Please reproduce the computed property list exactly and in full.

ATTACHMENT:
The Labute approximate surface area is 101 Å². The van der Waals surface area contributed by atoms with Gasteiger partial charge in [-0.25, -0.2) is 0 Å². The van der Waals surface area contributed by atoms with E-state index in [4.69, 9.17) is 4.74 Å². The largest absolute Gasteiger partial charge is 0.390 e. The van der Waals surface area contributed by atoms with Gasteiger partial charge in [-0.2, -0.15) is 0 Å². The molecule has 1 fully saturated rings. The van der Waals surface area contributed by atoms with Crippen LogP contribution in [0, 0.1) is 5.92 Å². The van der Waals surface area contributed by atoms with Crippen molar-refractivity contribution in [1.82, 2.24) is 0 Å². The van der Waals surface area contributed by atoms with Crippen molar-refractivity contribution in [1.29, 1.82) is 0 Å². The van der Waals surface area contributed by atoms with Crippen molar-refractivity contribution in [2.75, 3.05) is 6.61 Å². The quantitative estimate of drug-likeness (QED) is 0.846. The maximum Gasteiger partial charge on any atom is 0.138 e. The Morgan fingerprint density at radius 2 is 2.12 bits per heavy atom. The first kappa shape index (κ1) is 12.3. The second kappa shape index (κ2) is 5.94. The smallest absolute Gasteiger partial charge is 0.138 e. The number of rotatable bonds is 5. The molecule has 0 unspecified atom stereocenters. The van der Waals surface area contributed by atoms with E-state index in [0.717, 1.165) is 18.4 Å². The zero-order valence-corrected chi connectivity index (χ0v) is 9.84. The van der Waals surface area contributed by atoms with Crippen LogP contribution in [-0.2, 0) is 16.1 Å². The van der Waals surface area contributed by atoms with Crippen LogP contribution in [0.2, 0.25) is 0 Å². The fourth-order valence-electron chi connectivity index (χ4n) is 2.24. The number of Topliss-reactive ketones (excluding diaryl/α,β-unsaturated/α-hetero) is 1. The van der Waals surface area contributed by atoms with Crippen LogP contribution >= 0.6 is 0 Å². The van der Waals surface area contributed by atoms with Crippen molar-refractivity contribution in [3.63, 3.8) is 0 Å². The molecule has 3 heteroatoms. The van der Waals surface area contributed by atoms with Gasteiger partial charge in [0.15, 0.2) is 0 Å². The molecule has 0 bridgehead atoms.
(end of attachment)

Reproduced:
The Labute approximate surface area is 101 Å². The van der Waals surface area contributed by atoms with Gasteiger partial charge in [-0.25, -0.2) is 0 Å². The van der Waals surface area contributed by atoms with E-state index in [4.69, 9.17) is 4.74 Å². The largest absolute Gasteiger partial charge is 0.390 e. The van der Waals surface area contributed by atoms with Gasteiger partial charge in [-0.2, -0.15) is 0 Å². The molecule has 1 fully saturated rings. The van der Waals surface area contributed by atoms with Crippen LogP contribution in [0, 0.1) is 5.92 Å². The van der Waals surface area contributed by atoms with Crippen molar-refractivity contribution in [1.82, 2.24) is 0 Å². The van der Waals surface area contributed by atoms with Crippen molar-refractivity contribution in [1.29, 1.82) is 0 Å². The van der Waals surface area contributed by atoms with Crippen molar-refractivity contribution in [2.75, 3.05) is 6.61 Å². The quantitative estimate of drug-likeness (QED) is 0.846. The maximum Gasteiger partial charge on any atom is 0.138 e. The Morgan fingerprint density at radius 2 is 2.12 bits per heavy atom. The first kappa shape index (κ1) is 12.3. The second kappa shape index (κ2) is 5.94. The smallest absolute Gasteiger partial charge is 0.138 e. The number of rotatable bonds is 5. The molecule has 0 unspecified atom stereocenters. The van der Waals surface area contributed by atoms with E-state index in [0.717, 1.165) is 18.4 Å². The zero-order valence-corrected chi connectivity index (χ0v) is 9.84. The van der Waals surface area contributed by atoms with Crippen LogP contribution in [-0.2, 0) is 16.1 Å². The van der Waals surface area contributed by atoms with Crippen LogP contribution in [0.2, 0.25) is 0 Å². The fourth-order valence-electron chi connectivity index (χ4n) is 2.24. The number of Topliss-reactive ketones (excluding diaryl/α,β-unsaturated/α-hetero) is 1. The van der Waals surface area contributed by atoms with Crippen LogP contribution >= 0.6 is 0 Å². The van der Waals surface area contributed by atoms with Crippen molar-refractivity contribution in [3.63, 3.8) is 0 Å². The molecule has 3 heteroatoms. The van der Waals surface area contributed by atoms with Gasteiger partial charge in [0.15, 0.2) is 0 Å². The molecule has 0 bridgehead atoms.